What’s on my Cherry Blossom Playlist?

A personal exploration of the music history behind my favorite songs for spring!

Sareena Dubey

Set to the backdrop of billowing cherry blossom petals and a Tidal Basin burgeoning with people, Masayoshi Takanaka’s song “Beleza Pula” interrupts the peace with the sharply spoken phrase “Beleza Pula, Malandro!” The distinct birdlike sound of the cuica contrasts with the soft background vocals which trail the upbeat melody formed by the percussion and strings. Suddenly, the vocalists quiet, and the beat of the surdo drum steadies in anticipation of the electric guitar. Tanaka’s Yamaha SG guitar slices through the bountiful medley of instruments amplifying the melody. “Beleza Pula” is truly a wonder considering how it came to fruition in the 1970s from a Japanese musician’s foray into the world of Brazilian music. It’s a perfect song for my curated collection of designated cherry blossom viewing music: an assemblage of groovy tunes with interesting backstories. In this article, I will delve into some of my favorite songs for this special time of year, along with the stories of how they came to be–starting with Takanaka’s fascinating journey toward the creation of “Beleza Pula.”

Masayoshi Takanaka was born in 1953 in Tokyo, Japan. He began informally playing in bands as a teenager in the greater Tokyo area, even wearing his school uniform to one of his stand-in gigs. Takanaka started his professional career in 1971, playing guitar for pioneering progressive rock bands in Japan like Sadistica Mika. He began his solo career in 1976 after Sadistica Mika split and released his first album, Seychelles the same year. The sound of Seychelles is tropical in essence and traverses between the genres of rock and jazz. Takanaka followed that tropical sound to Brazil in his fourth studio album Brasilian Skies, released in 1978. He traveled to Rio de Janeiro to record a portion of the album, which marries the sounds of bossa nova, samba, jazz, and rock. At times the album can feel somewhat contrived, but it is part of its charm. Takanaka is not a trained jazz musician, nor does he feign to be one. Instead, on Brasilian Skies, he created an eclectic mix of sounds that subverts expectations of genre. “Beleza Pula” is the first song on the track. Another upbeat song I would recommend in the spirit of cherry blossom viewing is called “Sweet Agnes,” which comes from Takanaka’s 1977 self-titled album. 

The next song on my list is “Guarde Minha Voz” by Sandra de Sá. The cheerful cadence of “Guarde Minha Voz” pairs well with Sá’s deep vocals. The song is a part of Sá’s exploration of Brazilian boogie funk in her Vale Tudo album produced in 1983. This incredible record included the participation of influential musicians such as Serginho Trombone, Claudio Stevenson, and Tim Maia. All artists of the música popular brasileira genre which tailed bossa nova and incorporated Brazilian regional music with pop, funk, jazz, and rock. Sá’s discography demonstrates her willingness to experiment with genre and style, which led her to move away from this style after completing this album. Therefore, this album represents a unique phase in Sá’s music career as well as an essential part of the Brazilian boogie funk genre. Honorable mentions from this record include “Trem da Central” and “Vale Tudo,” the namesake of the album. 

“G Blem Di” by Togolese singer, Akofa Akoussah is an upbeat folky song with a funky twist. The trumpet playfully interacts with the Akoussah’s smooth voice similar to a duet. The song was produced on her self-titled album which was recorded for release in 1976. The album features a range of songs from slower ballads like “I Tcho Tchass” to upbeat funky tunes like “Tango.” Akoussah’s musical journey began at an early age led by her mother and older sister. In her late adolescence, Akoussah worked with local groups including Rocka Mambo. Akoussah’s career blossomed in the late sixties when she connected with famous musicians and artists such as Bella Bellow and Ambroise Ouyi.  Most recognizably, Akoussah collaborated with the legendary Manu Djibango on an album in 1986 titled “Manu Invite… Akofa Akoussah.” Akoussah was also well-known for her advocacy and social work. Prior to her death, she was the president of the National Union of Artists and Musicians of Togo.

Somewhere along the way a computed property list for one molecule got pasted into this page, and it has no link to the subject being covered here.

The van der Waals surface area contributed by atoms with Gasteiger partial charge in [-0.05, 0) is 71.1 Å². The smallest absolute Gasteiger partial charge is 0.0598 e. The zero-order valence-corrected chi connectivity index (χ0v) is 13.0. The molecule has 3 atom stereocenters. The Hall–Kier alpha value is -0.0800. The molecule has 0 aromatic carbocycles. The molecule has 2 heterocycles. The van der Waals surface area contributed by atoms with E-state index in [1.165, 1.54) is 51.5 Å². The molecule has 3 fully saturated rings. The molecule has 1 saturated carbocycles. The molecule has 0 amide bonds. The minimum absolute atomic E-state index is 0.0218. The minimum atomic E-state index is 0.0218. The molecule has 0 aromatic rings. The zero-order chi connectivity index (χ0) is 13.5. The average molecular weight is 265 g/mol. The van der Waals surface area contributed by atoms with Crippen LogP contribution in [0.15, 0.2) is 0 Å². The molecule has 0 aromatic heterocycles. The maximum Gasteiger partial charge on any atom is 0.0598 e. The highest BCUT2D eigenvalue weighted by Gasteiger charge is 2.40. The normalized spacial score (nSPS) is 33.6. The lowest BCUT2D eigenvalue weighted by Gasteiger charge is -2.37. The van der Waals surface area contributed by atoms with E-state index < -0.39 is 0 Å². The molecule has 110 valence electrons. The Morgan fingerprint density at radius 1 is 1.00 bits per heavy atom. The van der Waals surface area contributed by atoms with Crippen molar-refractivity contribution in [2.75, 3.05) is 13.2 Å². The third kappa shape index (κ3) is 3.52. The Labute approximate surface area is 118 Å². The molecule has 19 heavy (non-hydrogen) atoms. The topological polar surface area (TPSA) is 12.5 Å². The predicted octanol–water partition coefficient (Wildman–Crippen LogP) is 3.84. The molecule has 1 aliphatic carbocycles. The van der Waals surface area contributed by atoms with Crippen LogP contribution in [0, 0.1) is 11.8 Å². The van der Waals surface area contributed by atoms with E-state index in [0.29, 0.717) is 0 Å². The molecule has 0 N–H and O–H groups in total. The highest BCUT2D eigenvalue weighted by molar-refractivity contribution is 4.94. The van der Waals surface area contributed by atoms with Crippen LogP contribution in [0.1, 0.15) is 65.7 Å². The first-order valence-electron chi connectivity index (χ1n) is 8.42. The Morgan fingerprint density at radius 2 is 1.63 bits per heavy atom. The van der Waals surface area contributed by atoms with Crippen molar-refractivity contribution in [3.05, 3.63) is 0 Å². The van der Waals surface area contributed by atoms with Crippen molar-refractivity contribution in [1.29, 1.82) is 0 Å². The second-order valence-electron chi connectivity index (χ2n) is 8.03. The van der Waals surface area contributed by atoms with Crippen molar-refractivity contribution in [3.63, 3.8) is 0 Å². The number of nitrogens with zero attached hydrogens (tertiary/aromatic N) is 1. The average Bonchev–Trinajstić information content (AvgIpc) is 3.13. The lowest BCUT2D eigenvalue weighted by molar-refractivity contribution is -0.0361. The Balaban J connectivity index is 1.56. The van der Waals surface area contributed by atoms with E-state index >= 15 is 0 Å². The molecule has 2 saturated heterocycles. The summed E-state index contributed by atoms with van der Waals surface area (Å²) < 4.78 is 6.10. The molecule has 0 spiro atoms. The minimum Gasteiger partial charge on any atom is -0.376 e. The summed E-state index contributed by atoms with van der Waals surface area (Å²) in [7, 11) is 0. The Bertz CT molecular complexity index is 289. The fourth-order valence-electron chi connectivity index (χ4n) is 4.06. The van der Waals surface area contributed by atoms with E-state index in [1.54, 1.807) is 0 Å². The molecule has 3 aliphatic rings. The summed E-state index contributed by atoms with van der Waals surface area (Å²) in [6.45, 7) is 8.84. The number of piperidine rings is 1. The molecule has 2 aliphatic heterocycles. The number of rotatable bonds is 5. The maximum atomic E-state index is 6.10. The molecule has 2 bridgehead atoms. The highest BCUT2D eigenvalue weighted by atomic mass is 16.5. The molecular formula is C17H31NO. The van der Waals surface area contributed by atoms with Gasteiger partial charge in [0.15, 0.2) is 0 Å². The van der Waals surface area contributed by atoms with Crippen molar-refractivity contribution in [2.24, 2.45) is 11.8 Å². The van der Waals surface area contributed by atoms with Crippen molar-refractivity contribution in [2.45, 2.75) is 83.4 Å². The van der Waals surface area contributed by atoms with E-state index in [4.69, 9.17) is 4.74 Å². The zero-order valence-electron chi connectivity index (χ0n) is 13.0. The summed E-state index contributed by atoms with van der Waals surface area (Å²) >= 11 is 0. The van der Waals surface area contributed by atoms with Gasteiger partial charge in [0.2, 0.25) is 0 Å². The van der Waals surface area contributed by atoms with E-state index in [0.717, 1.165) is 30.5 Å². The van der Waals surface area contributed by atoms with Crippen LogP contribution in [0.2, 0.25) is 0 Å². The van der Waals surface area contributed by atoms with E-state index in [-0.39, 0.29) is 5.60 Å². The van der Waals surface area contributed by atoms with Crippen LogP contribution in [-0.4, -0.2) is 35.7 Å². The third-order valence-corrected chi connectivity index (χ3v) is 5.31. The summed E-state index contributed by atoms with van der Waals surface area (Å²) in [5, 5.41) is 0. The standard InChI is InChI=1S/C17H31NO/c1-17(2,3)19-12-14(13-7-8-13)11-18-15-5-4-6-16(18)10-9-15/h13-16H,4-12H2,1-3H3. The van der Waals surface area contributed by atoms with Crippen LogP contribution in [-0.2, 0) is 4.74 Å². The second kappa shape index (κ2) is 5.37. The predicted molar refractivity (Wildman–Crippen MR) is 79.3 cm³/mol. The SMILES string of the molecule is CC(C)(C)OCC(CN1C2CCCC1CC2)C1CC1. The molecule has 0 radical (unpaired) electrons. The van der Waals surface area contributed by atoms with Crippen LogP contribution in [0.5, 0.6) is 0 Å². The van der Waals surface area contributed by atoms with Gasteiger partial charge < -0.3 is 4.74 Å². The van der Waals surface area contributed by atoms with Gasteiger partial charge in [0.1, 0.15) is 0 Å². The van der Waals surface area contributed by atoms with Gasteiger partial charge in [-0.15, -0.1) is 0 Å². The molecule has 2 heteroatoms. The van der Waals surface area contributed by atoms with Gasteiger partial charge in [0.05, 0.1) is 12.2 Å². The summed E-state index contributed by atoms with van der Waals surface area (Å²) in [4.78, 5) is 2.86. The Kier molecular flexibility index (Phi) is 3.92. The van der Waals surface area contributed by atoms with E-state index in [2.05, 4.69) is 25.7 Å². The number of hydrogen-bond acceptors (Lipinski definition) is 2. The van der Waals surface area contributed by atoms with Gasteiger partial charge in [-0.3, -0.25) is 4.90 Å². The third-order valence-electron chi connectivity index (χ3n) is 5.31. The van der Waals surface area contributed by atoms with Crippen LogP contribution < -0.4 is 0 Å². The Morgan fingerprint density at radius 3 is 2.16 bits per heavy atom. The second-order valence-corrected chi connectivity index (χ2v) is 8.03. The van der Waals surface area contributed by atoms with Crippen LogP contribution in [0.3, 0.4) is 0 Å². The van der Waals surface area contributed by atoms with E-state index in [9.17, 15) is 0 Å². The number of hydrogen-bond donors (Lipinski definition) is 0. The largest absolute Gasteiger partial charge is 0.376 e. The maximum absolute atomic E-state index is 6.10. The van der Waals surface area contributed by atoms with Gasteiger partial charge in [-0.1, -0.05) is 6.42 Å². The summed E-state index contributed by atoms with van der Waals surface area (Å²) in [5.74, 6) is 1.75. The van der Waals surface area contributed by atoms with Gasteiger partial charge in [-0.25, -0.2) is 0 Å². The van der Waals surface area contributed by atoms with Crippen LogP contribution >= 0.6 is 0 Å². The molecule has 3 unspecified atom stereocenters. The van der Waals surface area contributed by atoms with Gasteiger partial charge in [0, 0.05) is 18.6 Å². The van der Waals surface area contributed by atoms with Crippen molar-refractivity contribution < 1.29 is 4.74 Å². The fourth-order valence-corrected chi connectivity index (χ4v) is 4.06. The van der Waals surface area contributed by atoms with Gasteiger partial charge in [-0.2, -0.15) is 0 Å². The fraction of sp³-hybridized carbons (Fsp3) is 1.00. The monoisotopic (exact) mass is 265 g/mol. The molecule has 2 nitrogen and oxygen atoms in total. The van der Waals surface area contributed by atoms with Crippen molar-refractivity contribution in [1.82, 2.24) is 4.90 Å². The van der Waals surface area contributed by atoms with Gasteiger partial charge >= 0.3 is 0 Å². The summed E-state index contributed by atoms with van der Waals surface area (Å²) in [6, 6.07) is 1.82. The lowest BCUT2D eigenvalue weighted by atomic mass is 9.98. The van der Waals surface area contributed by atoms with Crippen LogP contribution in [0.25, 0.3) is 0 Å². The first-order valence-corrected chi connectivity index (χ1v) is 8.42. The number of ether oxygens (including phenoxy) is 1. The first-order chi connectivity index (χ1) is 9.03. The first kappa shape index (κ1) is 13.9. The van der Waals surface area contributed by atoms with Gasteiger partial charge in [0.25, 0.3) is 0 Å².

The last song I want to introduce on this list is “Hanen” by the Tunisian band Carthago. Hanen was originally released in 1979, but was recently rereleased by the record label Habibi Funk in 2016. Hanen is a groovy fast-past track with dreamy vocals that is sure to elicit at least a foot tap even from tepid listeners. It is a wonderful mixture of traditional Tunisian rhythms with Western Disco and Funk influence. Carthago was created in the 1970s after the demise of the musical groups Daltan and Marhaba Band. The band grew a following playing across Tunis and Sousse. Their more popular song “Alech” is also worth mentioning. 

Before the quickly-nearing end of cherry blossom season, I hope some of you find the time to listen to one or two of these springtime tunes!  The playlist of all the songs mentioned throughout this article is linked below.​​https://youtube.com/playlist?list=PLHXA68nX1O0ZNJOl3nfUzxfnNh8O_Y64W

Image: Album cover, Masayoshi Takanaka, Brazilian Skies, 1978

Sareena Dubey is an M.A. student in the Global, International, and Comparative History program. Her focus is on long-term immigrant settlements in the West originating from South and Southeast Asia.  Her research specifically explores the resulting cultural practices, intra-ethnic hierarchies, social movements, and outside interventions on and within these communities. In her free time she enjoys collecting records, and cuddling with her dachshund called Disco.

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